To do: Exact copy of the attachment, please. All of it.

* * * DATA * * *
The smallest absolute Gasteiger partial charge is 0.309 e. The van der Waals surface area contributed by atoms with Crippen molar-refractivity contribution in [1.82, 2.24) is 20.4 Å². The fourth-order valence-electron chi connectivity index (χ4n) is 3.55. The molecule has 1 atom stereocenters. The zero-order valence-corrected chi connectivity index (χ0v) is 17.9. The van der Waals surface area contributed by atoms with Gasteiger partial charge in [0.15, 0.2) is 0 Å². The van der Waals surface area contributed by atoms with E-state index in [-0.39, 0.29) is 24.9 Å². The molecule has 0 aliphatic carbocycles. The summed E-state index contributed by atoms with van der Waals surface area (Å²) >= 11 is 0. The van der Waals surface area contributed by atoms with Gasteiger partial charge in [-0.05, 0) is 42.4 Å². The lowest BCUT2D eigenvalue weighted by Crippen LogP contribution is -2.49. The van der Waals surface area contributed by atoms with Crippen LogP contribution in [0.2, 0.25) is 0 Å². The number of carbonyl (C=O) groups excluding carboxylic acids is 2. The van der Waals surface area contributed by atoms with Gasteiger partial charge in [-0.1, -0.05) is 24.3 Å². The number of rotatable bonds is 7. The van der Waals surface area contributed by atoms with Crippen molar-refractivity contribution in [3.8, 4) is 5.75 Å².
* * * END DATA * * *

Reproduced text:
The smallest absolute Gasteiger partial charge is 0.309 e. The van der Waals surface area contributed by atoms with Crippen molar-refractivity contribution in [1.82, 2.24) is 20.4 Å². The fourth-order valence-electron chi connectivity index (χ4n) is 3.55. The molecule has 1 atom stereocenters. The zero-order valence-corrected chi connectivity index (χ0v) is 17.9. The van der Waals surface area contributed by atoms with Gasteiger partial charge in [0.15, 0.2) is 0 Å². The van der Waals surface area contributed by atoms with E-state index in [-0.39, 0.29) is 24.9 Å². The molecule has 0 aliphatic carbocycles. The summed E-state index contributed by atoms with van der Waals surface area (Å²) >= 11 is 0. The van der Waals surface area contributed by atoms with Gasteiger partial charge in [-0.05, 0) is 42.4 Å². The lowest BCUT2D eigenvalue weighted by Crippen LogP contribution is -2.49. The van der Waals surface area contributed by atoms with Crippen LogP contribution in [0.2, 0.25) is 0 Å². The number of carbonyl (C=O) groups excluding carboxylic acids is 2. The van der Waals surface area contributed by atoms with Gasteiger partial charge in [-0.1, -0.05) is 24.3 Å². The number of rotatable bonds is 7. The van der Waals surface area contributed by atoms with Crippen molar-refractivity contribution in [3.8, 4) is 5.75 Å².